August 17, 2021 at 1:05 pm

Meet adviser Rebecca Collins | She’s walking these bricks again

Rebecca Collins, portrait

Rebecca Collins

Rebecca Collins first walked the bricks of Athens as a student, studying sociology-criminology and opening her heart and mind to new experiences and new ideas.

She stayed in Athens to add a master’s degree in sociology with an emphasis in criminology, where teaching her second year of graduate school helped her discover “the joy of working with students.”

Collins must have a love for Ohio University students forever in her heart—because she’s following 12 years as an instructional faculty member with a new role as a success adviser in the College of Arts & Sciences.

Now she’s helping new Bobcats figure out how to navigate the bricks, with an emphasis on finding the experiences and courses that will prepare them for success in life and careers. And she’s still passionate about making the world a better place, one student at a time.

Q. What is the hardest hill most students will have to climb (not counting Jeff Hill) their first year?

A. The hardest hill many students face is often opening their hearts and their minds to different experiences and different life perspectives. The benefit of a liberal arts education is having the opportunity to be exposed to various perspectives, gaining the ability to think critically, and using all these tools to create a better world.

Q: And what tips can you give them for how to overcome challenges or obstacles in their path?

A. Ask for help! There are so many wonderful faculty and staff members on campus that can help you navigate campus and the Athens community.

Q. If you were starting again as a first year, what would you put in your college bucket list?

My advice to first-year students is to find a part-time job. (You would be amazed at how this can help you prioritize your academic, social, and work life.) Get involved in a campus organization. And study abroad.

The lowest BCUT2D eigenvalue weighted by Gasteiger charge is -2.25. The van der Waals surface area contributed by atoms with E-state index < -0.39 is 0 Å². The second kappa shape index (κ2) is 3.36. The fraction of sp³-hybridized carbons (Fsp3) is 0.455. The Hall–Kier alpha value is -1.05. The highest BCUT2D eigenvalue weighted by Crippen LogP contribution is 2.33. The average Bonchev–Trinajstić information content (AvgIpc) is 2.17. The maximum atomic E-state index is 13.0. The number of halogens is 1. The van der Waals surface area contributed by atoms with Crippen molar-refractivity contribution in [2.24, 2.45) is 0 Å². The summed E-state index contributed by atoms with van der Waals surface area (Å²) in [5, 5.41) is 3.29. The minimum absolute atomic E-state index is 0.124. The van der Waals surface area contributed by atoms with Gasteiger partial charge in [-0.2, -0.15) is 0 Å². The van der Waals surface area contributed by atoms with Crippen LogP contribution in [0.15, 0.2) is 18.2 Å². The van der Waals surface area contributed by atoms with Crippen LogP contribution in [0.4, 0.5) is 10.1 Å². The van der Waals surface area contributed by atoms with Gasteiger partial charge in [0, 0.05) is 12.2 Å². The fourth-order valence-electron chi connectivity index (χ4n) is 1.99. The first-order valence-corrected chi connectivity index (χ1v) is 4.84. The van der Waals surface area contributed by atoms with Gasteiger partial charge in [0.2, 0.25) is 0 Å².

Q. What is the most common—and avoidable?—misstep that new Bobcats make as they learn to navigate the bricks? (Besides bringing comfortable shoes…)

A. As a former faculty member and now success adviser, the most common misstep that new Bobcats often make is not taking the time to read their syllabi for the classes they are enrolled in and finding an organizational method (planner, schedule app, etc.) that keeps them on track throughout the semester. Taking the time at the beginning of each semester to not only acquaint oneself with the policies, procedures, and important course information for all one’s classes, but also organizing one’s time to commit fully to academic, work and social obligations sets students up for success.

Q. Who were your favorite professors and how did they make an impact on your life? 

A. My favorite professors were Dr. Deborah Thorne (now at the University of Idaho), Dr. Michelle Brown (now at the University of Tennessee), and Dr. Thomas Vander Ven. Dr. Thorne taught me the art of teaching while pursuing my M.A. and helped me to discover the joy of working with students. Dr. Thorne was also an amazing faculty mentor as I began my teaching and advising career in the Sociology & Anthropology Department. Dr. Brown was an excellent professor who furthered my love of criminology and focus on incarceration issues. Dr. Vander Ven encouraged my interests in sociology and criminology. He also served as the chair of my M.A. thesis committee and gave me advice that I still follow to this day. All three of these individuals helped to shape the instructor and now success adviser that I am today.

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